Distinguished Service Professor, Safar Center for Resuscitation Research
Wes Posvar led our University for 23 years with collegiality, fairness, open-mindedness, visionary priorities and internationalism. He helped resuscitate our campuses. Students and faculty trusted him, even when it was difficult for him during the Cold War and anti-Vietnam War movement.
The scope of his career and accomplishments is awesome. As founder/leader of Pitt's and UPMC's Department of Anesthesiology and Critical Care Medicine and Emergency Medicine Services programs (1961-79) and of the International Resuscitation Research Center (1979-94), I appreciated Posvar's interest in the health sciences in general and in our programs in particular. He showed interest in first aid, he said, because of his background with the Boy Scouts; and in our Freedom House ambulance program (for Pitts-burgh's African American community), he said, because of his commitment to interracial tolerance. When we shared discussions on disaster medicine and "peace medicine," the former military leader and this academic physician called each other "qualified pacifists" — realizing the need for conflict resolution and peacemaking. With both our paternal names of Czech origin, it was natural that we helped colleagues from Iron Curtain countries.
When my wife Eva and I, both ex-Viennese, learned that Chancellor Litchfield's successor would come to Pittsburgh with his spouse Mildred Miller, a renowned Metropolitan Opera star, having heard her superb interpretation of songs by Mahler and Brahms, we immediately felt that all would be all right, as the Posvars would bring Pitt not only leadership, but also more style and culture.
During his semi-retirement, up to the last month of his life, he shared one luncheon per month with some of us old professors. He was still a dynamic discussant of community and world affairs. Our academic community owes Wes Posvar deep gratitude.
W. Edward Sell
Dean and Distinguished Service Professor of Law Emeritus
My dear friend, the late Ed Forrest, former dean of the School of Dental Medicine, and I would from time to time when at meetings when Wes was present act as though we were not friends. At a graduation rehearsal one year when I was dean [of the School of Law] the stage was arranged the way it would be for the actual ceremony. Each person's name was on a label on his or her seat. Ed and I were seated next to each other. When Ed rose to give his introduction, his label was on the seat of his pants. When he sat down, I made a smart remark to him about it and he yelled out (in jest, of course) that he was tired of my picking on him. Wes thought we really didn't like each other and arranged for the changing of my seat to the other side of the stage for the actual commencement.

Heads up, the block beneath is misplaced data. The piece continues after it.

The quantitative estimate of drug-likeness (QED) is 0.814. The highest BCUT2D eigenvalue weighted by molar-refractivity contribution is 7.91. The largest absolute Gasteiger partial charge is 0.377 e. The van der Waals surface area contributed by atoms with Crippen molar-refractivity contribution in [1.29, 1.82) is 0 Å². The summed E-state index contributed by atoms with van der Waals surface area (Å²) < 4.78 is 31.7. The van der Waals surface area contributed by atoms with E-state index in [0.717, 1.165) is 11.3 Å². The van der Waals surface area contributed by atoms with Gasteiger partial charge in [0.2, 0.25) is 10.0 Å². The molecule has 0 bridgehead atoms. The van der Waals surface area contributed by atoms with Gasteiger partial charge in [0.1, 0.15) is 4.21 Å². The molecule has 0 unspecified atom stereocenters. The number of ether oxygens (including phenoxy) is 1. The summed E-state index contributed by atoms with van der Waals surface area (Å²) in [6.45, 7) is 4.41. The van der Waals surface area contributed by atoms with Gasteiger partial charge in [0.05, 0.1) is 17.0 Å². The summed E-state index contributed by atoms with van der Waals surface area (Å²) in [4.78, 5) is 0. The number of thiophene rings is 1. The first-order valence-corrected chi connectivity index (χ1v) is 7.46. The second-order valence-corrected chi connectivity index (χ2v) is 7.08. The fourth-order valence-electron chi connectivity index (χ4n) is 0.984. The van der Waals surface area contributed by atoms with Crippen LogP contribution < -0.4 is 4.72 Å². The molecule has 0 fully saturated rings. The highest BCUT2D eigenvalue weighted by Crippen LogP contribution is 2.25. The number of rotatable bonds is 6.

Associate chancellor for Faculty Affairs; Former director of the University Center for Social and Urban Research
Wes was a pioneer in interdisciplinary research through his establishment of the University Center for International Studies [UCIS], the University Center for Social and Urban Research [UCSUR] and many other centers. He saw that people from different disciplines, when they come together to work on similar problems, can come up with many more discoveries than someone who is working alone.
He started UCSUR as a counterpart to UCIS, meaning that UCSUR was supposed to coordinate and conduct major research projects on regional and national issues here in the United States. He saw that this region lacked the research capabilities and data resources to be able to determine what was good for western Pennsylvania.
He used Pitt's centers to fill the gap that existed in the public policy-making infrastructure in this region.
He spoke around the world about this region. He was so gung-ho about Pittsburgh, how this is a place where industry, universities and foundations forge alliances and develop policy visions. Wes's domestic agenda was even bigger, in my view, than his international agenda.
Morgan Thomas Retired administrative aide at the chancellor's residence He was delightful to be with. I started working there years ago, helping schedule social functions and events, after Mrs. Posvar found out I had an interest and appreciation for music, and Wes and I eventually became very good friends. We'd talk about current events and whatever struck us to talk about.
He had no prejudices. I never heard him say a bad thing about anyone.
Former Democratic Party leader in the state Senate; General Assembly member, 1963-1988
As a member of the state House of Representatives, Zemprelli co-sponsored the legislation that led to Pitt becoming a state-related university in 1966.
You knew with Dr. Posvar that you were dealing with a highly intelligent person, but he was never arrogant.
I got the feeling sometimes that he may have been reticent about socializing with large groups. Certainly, he wasn't a glad-hander.
But one-on-one, you knew the guy had it. He didn't embellish things, he told them the way they were, and we respected him for that. He was extremely cooperative with the General Assembly and presented himself and the University of Pittsburgh well during appropriation hearings in Harrisburg.
We never had any occasion to doubt his word. He never backed down from a commitment, and you could rely on what he told you.